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Pets Play Major Role in Increasing Greenhouse Gas Emissions

by VR Sreeraman on October 26, 2009 at 2:56 PM
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 Pets Play Major Role in Increasing Greenhouse Gas Emissions

In a new research, scientists have determined that pets can play a large part in increasing greenhouse gas emissions, with calculations indicating that a Land Cruiser's eco-footprint being about 0.41 hectares, which is less than half that of a medium-sized dog.

According to a report in New Scientist, the research was done by Robert and Brenda Vale, two architects who specialise in sustainable living at Victoria University of Wellington in New Zealand.

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As well as guzzling resources, cats and dogs devastate wildlife populations, spread disease and add to pollution.

To measure the ecological paw, claw and fin-prints of the family pet, the Vales analysed the ingredients of common brands of pet food.

They calculated, for example, that a medium-sized dog would consume 90 grams of meat and 156 grams of cereals daily in its recommended 300-gram portion of dried dog food.
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At its pre-dried weight, that equates to 450 grams of fresh meat and 260 grams of cereal.

That means that over the course of a year, Fido wolfs down about 164 kilograms of meat and 95 kilograms of cereals.

It takes 43.3 square metres of land to generate 1 kilogram of chicken per year - far more for beef and lamb - and 13.4 square metres to generate a kilogram of cereals. So that gives him a footprint of 0.84 hectares.

For a big dog such as a German shepherd, the figure is 1.1 hectares.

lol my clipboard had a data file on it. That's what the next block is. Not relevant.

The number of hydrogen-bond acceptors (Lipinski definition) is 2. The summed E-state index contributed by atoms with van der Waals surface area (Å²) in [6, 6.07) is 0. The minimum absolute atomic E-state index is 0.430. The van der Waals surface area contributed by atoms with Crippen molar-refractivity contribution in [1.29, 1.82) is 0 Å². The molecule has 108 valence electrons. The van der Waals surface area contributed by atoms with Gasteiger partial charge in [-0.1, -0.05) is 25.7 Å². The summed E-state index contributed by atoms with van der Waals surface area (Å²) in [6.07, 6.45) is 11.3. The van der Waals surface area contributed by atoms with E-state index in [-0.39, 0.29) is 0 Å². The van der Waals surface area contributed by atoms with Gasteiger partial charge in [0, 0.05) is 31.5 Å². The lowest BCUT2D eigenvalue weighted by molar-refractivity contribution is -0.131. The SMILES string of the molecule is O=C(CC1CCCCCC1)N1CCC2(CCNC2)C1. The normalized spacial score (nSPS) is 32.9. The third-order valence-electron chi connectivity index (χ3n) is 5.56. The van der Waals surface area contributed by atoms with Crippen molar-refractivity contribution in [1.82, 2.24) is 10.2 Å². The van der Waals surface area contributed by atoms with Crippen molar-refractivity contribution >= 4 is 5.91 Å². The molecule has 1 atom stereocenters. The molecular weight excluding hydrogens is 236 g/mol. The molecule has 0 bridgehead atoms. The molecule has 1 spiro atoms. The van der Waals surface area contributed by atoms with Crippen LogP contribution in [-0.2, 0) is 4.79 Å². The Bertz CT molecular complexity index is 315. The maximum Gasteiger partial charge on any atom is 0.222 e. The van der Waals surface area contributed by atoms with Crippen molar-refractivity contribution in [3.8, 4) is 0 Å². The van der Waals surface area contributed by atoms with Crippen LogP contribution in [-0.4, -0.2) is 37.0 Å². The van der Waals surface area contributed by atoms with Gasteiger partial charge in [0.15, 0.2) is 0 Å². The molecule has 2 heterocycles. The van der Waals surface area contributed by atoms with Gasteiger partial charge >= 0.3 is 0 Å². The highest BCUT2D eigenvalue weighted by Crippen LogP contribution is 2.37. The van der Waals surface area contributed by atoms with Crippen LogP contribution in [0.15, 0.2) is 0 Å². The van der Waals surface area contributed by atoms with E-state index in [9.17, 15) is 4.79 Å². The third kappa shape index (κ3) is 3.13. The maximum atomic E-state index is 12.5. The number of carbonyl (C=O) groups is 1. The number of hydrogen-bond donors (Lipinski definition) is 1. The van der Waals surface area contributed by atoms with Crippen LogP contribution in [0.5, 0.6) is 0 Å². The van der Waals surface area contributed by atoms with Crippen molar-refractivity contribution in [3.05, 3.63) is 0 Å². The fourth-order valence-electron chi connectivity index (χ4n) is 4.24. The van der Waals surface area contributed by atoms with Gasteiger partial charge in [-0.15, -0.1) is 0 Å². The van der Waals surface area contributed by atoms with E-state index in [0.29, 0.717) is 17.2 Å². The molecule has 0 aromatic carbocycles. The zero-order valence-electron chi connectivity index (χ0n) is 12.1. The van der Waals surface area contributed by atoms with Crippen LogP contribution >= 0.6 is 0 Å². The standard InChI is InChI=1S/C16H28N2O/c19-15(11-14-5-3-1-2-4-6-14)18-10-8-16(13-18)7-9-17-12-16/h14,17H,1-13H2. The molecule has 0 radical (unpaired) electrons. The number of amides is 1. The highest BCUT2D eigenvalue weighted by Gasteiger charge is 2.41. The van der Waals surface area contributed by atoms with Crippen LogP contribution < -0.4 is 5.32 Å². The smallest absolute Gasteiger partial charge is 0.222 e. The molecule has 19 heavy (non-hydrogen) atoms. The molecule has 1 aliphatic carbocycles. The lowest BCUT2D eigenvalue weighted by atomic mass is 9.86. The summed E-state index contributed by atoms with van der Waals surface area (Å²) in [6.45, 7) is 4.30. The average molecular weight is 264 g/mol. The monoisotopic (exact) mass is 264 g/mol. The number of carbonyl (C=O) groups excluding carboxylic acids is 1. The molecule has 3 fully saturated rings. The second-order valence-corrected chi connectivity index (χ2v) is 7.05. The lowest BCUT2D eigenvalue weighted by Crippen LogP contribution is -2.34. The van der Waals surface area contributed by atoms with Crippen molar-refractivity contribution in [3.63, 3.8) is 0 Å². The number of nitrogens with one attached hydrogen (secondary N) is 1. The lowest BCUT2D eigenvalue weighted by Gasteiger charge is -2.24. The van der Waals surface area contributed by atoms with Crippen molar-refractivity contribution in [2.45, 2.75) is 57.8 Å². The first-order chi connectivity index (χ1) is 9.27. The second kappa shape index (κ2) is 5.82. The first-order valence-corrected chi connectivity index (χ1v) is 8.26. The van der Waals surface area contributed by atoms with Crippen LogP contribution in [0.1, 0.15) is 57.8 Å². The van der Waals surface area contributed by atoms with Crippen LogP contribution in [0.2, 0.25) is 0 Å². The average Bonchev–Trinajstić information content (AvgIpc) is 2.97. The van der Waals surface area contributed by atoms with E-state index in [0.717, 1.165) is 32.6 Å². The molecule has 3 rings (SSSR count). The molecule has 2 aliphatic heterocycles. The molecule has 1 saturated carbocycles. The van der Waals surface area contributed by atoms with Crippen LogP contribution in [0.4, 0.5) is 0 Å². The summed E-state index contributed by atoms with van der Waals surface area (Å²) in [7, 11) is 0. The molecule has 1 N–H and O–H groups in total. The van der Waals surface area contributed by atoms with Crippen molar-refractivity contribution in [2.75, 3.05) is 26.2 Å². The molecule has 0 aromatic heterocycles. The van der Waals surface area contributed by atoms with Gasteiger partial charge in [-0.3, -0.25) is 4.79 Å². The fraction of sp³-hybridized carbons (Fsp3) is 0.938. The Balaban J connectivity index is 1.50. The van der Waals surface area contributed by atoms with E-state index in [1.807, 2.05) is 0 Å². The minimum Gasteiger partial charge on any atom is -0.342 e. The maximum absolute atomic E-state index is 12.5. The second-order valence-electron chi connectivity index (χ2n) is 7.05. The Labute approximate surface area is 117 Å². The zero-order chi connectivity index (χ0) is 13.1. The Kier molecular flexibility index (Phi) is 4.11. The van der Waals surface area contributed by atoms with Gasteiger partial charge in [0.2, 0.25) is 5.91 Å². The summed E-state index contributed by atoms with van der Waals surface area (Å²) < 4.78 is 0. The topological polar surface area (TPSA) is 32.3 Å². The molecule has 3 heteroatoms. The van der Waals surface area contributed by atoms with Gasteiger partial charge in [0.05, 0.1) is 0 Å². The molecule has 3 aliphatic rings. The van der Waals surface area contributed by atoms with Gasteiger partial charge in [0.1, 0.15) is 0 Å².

Meanwhile, an SUV, driven a modest 10,000 kilometres a year, uses 55.1 gigajoules, which includes the energy required both to fuel and to build it.

The Vales used a 4.6-litre Toyota Land Cruiser in their comparison.

One hectare of land can produce approximately 135 gigajoules of energy per year, so the Land Cruiser's eco-footprint is about 0.41 hectares - less than half that of a medium-sized dog.

Doing similar calculations for a variety of pets and their foods, the Vales found that cats have an eco-footprint of about 0.15 hectares (slightly less than a Volkswagen Golf), hamsters come in at 0.014 hectares apiece and canaries half that.

Even a goldfish requires 0.00034 hectares (3.4 square metres) of land to sustain it, giving it an ecological fin-print equal to two cellphones.

The Vales suggest that eco-friendly animal lovers should change the diet of their pet. Meat is the key, since its production is so energy-intensive.

They can almost halve the eco-pawprint of their dogs, simply by feeding it many of the same sort of savory foods that they eat, which are likely to be far less protein-rich than most dog foods, they added.

Source: ANI
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